All projects need to have a clear goal and a plan, but that (in itself) doesn’t necessarily make a great project. A great project will set out to discover something ambitious or exciting, involve multiple steps or stages over an extended period of time, and will explore the topic from multiple perspectives.

Child-led Focus

The idea for your project should be sparked from the questions and interests of your children. From the beginning, it’s important that the children feel a strong sense of agency throughout the project and that they are at the heart of planning and implementing the project and its documentation. On the other hand, educators are there to support, coach, and co-construct learning with children.

Inquiry-based Focus

A project with an inquiry-based focus will be motivated and led by the children, emphasise process and learning (rather than quickly finding out the answer), build on the prior knowledge of the children, and follow an inquiry cycle (see image further up).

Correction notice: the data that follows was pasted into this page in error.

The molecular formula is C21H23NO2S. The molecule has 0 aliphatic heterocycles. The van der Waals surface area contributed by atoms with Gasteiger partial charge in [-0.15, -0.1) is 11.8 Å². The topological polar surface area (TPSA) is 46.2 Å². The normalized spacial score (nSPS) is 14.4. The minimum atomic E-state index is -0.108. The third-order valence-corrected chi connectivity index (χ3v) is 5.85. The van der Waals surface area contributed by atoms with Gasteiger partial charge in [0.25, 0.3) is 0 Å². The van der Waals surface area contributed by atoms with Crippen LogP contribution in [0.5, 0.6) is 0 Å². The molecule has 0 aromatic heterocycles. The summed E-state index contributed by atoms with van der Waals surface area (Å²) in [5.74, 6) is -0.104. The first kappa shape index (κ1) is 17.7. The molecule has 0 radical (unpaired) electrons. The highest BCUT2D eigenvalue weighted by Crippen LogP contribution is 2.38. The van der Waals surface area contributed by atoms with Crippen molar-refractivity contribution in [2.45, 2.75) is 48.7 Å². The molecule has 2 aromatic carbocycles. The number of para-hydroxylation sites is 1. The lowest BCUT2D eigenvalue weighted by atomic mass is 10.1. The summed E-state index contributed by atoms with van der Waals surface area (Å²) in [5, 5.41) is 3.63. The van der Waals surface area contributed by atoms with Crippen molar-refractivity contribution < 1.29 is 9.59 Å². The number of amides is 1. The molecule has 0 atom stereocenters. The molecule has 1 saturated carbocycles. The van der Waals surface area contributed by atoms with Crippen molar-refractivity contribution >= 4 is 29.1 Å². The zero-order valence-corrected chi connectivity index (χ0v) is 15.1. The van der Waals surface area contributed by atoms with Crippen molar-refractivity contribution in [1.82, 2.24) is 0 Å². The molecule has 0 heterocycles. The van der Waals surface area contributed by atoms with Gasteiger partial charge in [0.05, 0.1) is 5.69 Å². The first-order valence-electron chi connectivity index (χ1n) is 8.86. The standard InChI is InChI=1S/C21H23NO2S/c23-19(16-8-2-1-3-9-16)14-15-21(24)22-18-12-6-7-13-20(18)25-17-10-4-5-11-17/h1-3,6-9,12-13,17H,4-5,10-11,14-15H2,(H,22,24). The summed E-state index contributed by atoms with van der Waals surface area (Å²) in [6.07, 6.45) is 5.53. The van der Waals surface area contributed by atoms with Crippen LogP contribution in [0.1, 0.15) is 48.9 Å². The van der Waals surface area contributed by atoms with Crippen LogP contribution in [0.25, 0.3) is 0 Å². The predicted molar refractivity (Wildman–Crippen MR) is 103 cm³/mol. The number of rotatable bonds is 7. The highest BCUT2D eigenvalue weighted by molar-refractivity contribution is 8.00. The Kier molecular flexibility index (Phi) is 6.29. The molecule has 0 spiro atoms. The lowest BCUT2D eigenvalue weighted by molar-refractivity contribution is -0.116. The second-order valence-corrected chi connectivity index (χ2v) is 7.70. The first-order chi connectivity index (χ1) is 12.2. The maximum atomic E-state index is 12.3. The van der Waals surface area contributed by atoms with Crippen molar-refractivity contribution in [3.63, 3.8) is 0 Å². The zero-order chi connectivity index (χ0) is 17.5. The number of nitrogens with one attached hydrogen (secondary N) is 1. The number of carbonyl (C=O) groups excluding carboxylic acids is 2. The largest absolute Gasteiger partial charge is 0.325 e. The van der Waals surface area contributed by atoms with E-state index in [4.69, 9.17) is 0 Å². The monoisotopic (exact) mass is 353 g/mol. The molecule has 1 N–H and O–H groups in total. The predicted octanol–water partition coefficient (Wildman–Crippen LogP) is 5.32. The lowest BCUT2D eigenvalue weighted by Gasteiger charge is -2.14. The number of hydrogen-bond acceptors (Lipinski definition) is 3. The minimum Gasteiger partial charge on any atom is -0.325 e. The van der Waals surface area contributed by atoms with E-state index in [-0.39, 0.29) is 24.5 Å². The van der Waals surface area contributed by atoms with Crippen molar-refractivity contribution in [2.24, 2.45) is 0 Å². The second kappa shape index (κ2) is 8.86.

Little Scientists House Project Support

Application tips

 
  • Develop and finesse your application responses in a document prior to filling out the application. You can then copy and paste your responses into the application form when you feel they are fully developed.
 
  • Make your responses as descriptive as possible, as this will help the assessor gain a good understanding of your project and reduce the time it takes to have your application approved.

  • Don’t forget that two educators at your service must have attended at least two Little Scientists workshops each in the last 24 months. Read more about the eligibility requirements here.

  • For questions and support, email house@littlescientists.org.au